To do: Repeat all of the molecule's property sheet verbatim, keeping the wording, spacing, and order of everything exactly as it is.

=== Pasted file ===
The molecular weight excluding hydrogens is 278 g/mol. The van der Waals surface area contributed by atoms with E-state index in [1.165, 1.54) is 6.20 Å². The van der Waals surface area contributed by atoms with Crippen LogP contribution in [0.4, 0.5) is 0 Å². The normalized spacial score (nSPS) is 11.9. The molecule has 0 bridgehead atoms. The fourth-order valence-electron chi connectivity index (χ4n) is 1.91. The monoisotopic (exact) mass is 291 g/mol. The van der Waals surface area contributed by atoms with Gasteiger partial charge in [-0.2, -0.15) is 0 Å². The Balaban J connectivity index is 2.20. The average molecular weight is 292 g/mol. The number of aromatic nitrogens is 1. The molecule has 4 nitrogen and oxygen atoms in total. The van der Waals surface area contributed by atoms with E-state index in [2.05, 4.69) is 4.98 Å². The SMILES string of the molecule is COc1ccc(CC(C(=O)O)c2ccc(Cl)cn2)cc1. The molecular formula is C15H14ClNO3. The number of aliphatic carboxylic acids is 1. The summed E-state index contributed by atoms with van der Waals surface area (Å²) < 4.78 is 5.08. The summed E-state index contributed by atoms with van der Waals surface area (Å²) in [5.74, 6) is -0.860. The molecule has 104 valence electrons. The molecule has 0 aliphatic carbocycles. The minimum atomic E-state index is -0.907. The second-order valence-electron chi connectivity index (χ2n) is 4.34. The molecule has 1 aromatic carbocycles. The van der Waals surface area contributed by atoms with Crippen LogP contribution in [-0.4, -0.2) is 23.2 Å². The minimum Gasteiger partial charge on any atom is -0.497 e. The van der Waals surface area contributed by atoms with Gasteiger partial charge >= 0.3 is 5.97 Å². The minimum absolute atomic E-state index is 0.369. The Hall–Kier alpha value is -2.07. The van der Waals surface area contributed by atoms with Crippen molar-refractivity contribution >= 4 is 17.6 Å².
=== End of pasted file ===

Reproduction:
The molecular weight excluding hydrogens is 278 g/mol. The van der Waals surface area contributed by atoms with E-state index in [1.165, 1.54) is 6.20 Å². The van der Waals surface area contributed by atoms with Crippen LogP contribution in [0.4, 0.5) is 0 Å². The normalized spacial score (nSPS) is 11.9. The molecule has 0 bridgehead atoms. The fourth-order valence-electron chi connectivity index (χ4n) is 1.91. The monoisotopic (exact) mass is 291 g/mol. The van der Waals surface area contributed by atoms with Gasteiger partial charge in [-0.2, -0.15) is 0 Å². The Balaban J connectivity index is 2.20. The average molecular weight is 292 g/mol. The number of aromatic nitrogens is 1. The molecule has 4 nitrogen and oxygen atoms in total. The van der Waals surface area contributed by atoms with E-state index in [2.05, 4.69) is 4.98 Å². The SMILES string of the molecule is COc1ccc(CC(C(=O)O)c2ccc(Cl)cn2)cc1. The molecular formula is C15H14ClNO3. The number of aliphatic carboxylic acids is 1. The summed E-state index contributed by atoms with van der Waals surface area (Å²) < 4.78 is 5.08. The summed E-state index contributed by atoms with van der Waals surface area (Å²) in [5.74, 6) is -0.860. The molecule has 104 valence electrons. The molecule has 0 aliphatic carbocycles. The minimum atomic E-state index is -0.907. The second-order valence-electron chi connectivity index (χ2n) is 4.34. The molecule has 1 aromatic carbocycles. The van der Waals surface area contributed by atoms with Crippen LogP contribution in [-0.4, -0.2) is 23.2 Å². The minimum Gasteiger partial charge on any atom is -0.497 e. The van der Waals surface area contributed by atoms with Gasteiger partial charge >= 0.3 is 5.97 Å². The minimum absolute atomic E-state index is 0.369. The Hall–Kier alpha value is -2.07. The van der Waals surface area contributed by atoms with Crippen molar-refractivity contribution >= 4 is 17.6 Å².